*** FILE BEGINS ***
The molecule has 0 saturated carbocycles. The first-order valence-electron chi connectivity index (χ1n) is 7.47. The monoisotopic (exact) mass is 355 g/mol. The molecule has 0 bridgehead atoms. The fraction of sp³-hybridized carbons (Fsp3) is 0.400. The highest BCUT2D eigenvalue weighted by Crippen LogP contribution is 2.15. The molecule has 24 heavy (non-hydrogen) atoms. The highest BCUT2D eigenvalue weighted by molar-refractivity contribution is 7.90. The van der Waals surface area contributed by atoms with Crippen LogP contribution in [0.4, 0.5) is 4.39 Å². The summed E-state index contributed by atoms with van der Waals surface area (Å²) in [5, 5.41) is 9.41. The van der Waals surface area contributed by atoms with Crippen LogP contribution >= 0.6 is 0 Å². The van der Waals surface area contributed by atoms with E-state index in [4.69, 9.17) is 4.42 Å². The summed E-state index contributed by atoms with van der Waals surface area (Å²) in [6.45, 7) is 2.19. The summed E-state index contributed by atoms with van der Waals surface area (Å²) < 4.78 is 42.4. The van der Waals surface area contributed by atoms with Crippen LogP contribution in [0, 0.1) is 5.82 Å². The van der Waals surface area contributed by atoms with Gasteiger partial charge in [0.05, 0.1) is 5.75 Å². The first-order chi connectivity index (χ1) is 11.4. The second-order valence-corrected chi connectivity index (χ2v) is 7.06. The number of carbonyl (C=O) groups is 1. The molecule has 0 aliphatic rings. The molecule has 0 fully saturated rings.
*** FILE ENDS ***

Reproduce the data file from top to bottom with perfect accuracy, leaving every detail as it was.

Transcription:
The molecule has 0 saturated carbocycles. The first-order valence-electron chi connectivity index (χ1n) is 7.47. The monoisotopic (exact) mass is 355 g/mol. The molecule has 0 bridgehead atoms. The fraction of sp³-hybridized carbons (Fsp3) is 0.400. The highest BCUT2D eigenvalue weighted by Crippen LogP contribution is 2.15. The molecule has 24 heavy (non-hydrogen) atoms. The highest BCUT2D eigenvalue weighted by molar-refractivity contribution is 7.90. The van der Waals surface area contributed by atoms with Crippen LogP contribution in [0.4, 0.5) is 4.39 Å². The summed E-state index contributed by atoms with van der Waals surface area (Å²) in [5, 5.41) is 9.41. The van der Waals surface area contributed by atoms with Crippen LogP contribution >= 0.6 is 0 Å². The van der Waals surface area contributed by atoms with E-state index in [4.69, 9.17) is 4.42 Å². The summed E-state index contributed by atoms with van der Waals surface area (Å²) in [6.45, 7) is 2.19. The summed E-state index contributed by atoms with van der Waals surface area (Å²) < 4.78 is 42.4. The van der Waals surface area contributed by atoms with Crippen LogP contribution in [0, 0.1) is 5.82 Å². The van der Waals surface area contributed by atoms with Gasteiger partial charge in [0.05, 0.1) is 5.75 Å². The first-order chi connectivity index (χ1) is 11.4. The second-order valence-corrected chi connectivity index (χ2v) is 7.06. The number of carbonyl (C=O) groups is 1. The molecule has 0 aliphatic rings. The molecule has 0 fully saturated rings.